Doors were locked at Sara's Pharmacy and Gift Corner in Mission Friday afternoon.
A note posted on the door claimed a family emergency closed the store.
Pharmacy owner Sara Garza and pharmacy technician Valerie Flores stand accused of federal health care fraud.
The two allegedly schemed health care companies out $500,000.
"I've known these people for about 17 years, and I know that that is totally untrue, said customer Nancy Cordova.
It is absurd, and I mean they're so honest, and she's one of the few pharmacists that I know that is not only honest, but she cares about all her patients."
Court records allege Garza and Flores submitted false claims for prescription medicines that were never dispensed.
The records allege some Medicaid claims were for medicines used to treat health problems patients never had.
Garza and Flores are also accused of forging doctors' and patients' signatures.
Cordova claimed Medicaid fraud focus should switch to bigger businesses.
According to health care fraud defense attorney Eric Reed, mom and pop shops like Sara's Pharmacy are an easy target for authorities.
You have pharmacies and dental clinics that are very small, and it's very difficult for them to defend themselves against the charges, said attorney Eric Reed.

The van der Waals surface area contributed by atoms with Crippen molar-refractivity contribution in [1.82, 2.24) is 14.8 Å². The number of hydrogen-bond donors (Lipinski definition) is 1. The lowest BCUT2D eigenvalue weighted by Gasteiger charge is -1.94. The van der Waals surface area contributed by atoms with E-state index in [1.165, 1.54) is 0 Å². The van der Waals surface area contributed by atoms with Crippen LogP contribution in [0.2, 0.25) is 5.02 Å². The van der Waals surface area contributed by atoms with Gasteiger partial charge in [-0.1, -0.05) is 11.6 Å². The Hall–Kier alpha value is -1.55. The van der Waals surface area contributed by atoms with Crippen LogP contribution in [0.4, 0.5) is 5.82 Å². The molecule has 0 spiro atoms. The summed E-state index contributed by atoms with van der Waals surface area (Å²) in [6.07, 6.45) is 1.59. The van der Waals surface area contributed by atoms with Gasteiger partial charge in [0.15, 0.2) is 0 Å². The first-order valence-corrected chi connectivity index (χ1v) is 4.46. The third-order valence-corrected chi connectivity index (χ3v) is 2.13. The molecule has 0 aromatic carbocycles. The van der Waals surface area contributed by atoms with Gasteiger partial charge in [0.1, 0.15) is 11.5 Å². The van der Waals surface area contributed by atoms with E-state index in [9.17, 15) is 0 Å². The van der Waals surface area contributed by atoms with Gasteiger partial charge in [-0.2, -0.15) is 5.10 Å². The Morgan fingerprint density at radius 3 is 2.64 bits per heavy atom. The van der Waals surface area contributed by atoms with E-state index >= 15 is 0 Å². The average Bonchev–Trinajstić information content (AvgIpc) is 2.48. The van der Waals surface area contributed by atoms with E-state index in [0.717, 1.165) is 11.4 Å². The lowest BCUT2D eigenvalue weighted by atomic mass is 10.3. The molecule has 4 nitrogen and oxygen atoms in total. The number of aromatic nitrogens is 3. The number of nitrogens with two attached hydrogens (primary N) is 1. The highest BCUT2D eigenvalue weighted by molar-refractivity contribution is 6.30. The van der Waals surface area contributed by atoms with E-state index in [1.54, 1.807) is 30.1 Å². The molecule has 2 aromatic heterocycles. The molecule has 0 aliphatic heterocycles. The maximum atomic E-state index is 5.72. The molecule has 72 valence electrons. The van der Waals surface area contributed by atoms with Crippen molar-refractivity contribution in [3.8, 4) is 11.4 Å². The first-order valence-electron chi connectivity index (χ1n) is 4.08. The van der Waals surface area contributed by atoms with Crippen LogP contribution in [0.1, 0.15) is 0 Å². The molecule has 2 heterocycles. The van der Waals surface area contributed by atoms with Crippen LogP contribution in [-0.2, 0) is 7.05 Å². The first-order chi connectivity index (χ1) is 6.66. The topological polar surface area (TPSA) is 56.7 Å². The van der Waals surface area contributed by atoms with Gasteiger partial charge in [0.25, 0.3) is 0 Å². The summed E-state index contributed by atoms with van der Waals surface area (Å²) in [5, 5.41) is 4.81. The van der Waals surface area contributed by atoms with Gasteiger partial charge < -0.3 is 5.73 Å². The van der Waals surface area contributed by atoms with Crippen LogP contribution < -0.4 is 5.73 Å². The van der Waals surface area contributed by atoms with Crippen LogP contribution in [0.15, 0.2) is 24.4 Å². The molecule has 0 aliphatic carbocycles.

Reed has defended several people accused of health care fraud in the Rio Grande Valley.
He said a simple allegation can cancel one's ability to provide Medicaid services, a big blow to many valley businesses dependent on Medicaid money.
"And often times these small entities, particularly the ones that operate in the valley, have their business based on up to 90-percent plus Medicaid patients, said Reed.
Reed told Action 4 News authorities are concentrating efforts on the valley.
"Due to the large number of Medicaid recipients, people who are eligible for Medicaid in the area and the large number of service providers serving the Medicaid community, said Reed.
Reed said he urges those falsely accused to fight every allegation.
"They need to be vigorously examined and challenged so that the government is held to prove every aspect of their case, said Reed.
Because there is often more to the story than what has been developed by the government during their side of the investigation."
Both the pharmacy owner and her technician were also indicted on charges of conspiring to defraud different health care companies.
In total, there are 15 counts against the two.
Each carries a punishment of up to ten years in prison and up to a $250,000 fine.